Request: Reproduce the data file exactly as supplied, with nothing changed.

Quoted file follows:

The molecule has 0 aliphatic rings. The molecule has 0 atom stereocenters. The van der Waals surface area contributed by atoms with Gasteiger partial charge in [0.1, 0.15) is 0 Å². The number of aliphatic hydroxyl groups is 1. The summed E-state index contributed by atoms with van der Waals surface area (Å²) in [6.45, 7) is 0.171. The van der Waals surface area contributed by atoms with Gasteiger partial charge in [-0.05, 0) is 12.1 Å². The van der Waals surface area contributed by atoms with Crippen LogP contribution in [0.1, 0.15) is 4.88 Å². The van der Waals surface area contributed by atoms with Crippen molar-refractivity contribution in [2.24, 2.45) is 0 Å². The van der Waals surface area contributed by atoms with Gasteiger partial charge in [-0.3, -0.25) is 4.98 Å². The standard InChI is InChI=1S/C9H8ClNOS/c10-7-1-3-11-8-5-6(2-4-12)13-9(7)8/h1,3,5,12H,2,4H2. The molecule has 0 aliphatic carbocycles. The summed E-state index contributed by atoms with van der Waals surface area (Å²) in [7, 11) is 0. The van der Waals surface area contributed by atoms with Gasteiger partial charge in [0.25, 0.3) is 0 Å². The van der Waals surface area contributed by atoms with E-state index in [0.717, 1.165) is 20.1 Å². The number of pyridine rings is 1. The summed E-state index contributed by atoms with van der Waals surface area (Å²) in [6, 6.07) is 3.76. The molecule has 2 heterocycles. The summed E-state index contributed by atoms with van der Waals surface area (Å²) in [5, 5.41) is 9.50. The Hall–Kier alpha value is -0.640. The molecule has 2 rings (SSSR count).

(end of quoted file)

The molecule has 0 aliphatic rings. The molecule has 0 atom stereocenters. The van der Waals surface area contributed by atoms with Gasteiger partial charge in [0.1, 0.15) is 0 Å². The number of aliphatic hydroxyl groups is 1. The summed E-state index contributed by atoms with van der Waals surface area (Å²) in [6.45, 7) is 0.171. The van der Waals surface area contributed by atoms with Gasteiger partial charge in [-0.05, 0) is 12.1 Å². The van der Waals surface area contributed by atoms with Crippen LogP contribution in [0.1, 0.15) is 4.88 Å². The van der Waals surface area contributed by atoms with Crippen molar-refractivity contribution in [2.24, 2.45) is 0 Å². The van der Waals surface area contributed by atoms with Gasteiger partial charge in [-0.3, -0.25) is 4.98 Å². The standard InChI is InChI=1S/C9H8ClNOS/c10-7-1-3-11-8-5-6(2-4-12)13-9(7)8/h1,3,5,12H,2,4H2. The molecule has 0 aliphatic carbocycles. The summed E-state index contributed by atoms with van der Waals surface area (Å²) in [7, 11) is 0. The van der Waals surface area contributed by atoms with Gasteiger partial charge in [0.25, 0.3) is 0 Å². The van der Waals surface area contributed by atoms with E-state index in [0.717, 1.165) is 20.1 Å². The number of pyridine rings is 1. The summed E-state index contributed by atoms with van der Waals surface area (Å²) in [6, 6.07) is 3.76. The molecule has 2 heterocycles. The summed E-state index contributed by atoms with van der Waals surface area (Å²) in [5, 5.41) is 9.50. The Hall–Kier alpha value is -0.640. The molecule has 2 rings (SSSR count).